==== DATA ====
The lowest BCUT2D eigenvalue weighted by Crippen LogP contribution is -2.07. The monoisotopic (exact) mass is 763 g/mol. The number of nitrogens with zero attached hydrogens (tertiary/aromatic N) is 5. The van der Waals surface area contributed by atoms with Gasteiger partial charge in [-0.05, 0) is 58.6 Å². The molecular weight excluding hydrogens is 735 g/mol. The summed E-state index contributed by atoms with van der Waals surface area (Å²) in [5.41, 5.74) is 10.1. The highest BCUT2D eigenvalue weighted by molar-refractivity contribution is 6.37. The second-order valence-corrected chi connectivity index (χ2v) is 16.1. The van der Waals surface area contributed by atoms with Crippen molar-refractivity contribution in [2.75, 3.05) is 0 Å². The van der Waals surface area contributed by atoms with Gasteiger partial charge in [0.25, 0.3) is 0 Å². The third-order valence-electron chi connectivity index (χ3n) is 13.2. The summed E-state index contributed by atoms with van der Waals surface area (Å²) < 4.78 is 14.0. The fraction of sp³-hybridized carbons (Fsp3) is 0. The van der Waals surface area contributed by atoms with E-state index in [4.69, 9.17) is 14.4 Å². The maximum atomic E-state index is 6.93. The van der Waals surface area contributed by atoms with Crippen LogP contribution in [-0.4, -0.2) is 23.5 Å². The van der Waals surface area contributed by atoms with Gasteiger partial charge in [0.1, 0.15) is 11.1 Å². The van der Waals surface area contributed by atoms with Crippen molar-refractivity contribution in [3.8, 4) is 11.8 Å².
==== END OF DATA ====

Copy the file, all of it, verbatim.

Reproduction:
The lowest BCUT2D eigenvalue weighted by Crippen LogP contribution is -2.07. The monoisotopic (exact) mass is 763 g/mol. The number of nitrogens with zero attached hydrogens (tertiary/aromatic N) is 5. The van der Waals surface area contributed by atoms with Gasteiger partial charge in [-0.05, 0) is 58.6 Å². The molecular weight excluding hydrogens is 735 g/mol. The summed E-state index contributed by atoms with van der Waals surface area (Å²) in [5.41, 5.74) is 10.1. The highest BCUT2D eigenvalue weighted by molar-refractivity contribution is 6.37. The second-order valence-corrected chi connectivity index (χ2v) is 16.1. The van der Waals surface area contributed by atoms with Crippen molar-refractivity contribution in [2.75, 3.05) is 0 Å². The van der Waals surface area contributed by atoms with Gasteiger partial charge in [0.25, 0.3) is 0 Å². The third-order valence-electron chi connectivity index (χ3n) is 13.2. The summed E-state index contributed by atoms with van der Waals surface area (Å²) < 4.78 is 14.0. The fraction of sp³-hybridized carbons (Fsp3) is 0. The van der Waals surface area contributed by atoms with E-state index in [4.69, 9.17) is 14.4 Å². The maximum atomic E-state index is 6.93. The van der Waals surface area contributed by atoms with Crippen LogP contribution in [-0.4, -0.2) is 23.5 Å². The van der Waals surface area contributed by atoms with Gasteiger partial charge in [0.1, 0.15) is 11.1 Å². The van der Waals surface area contributed by atoms with Crippen molar-refractivity contribution in [3.8, 4) is 11.8 Å².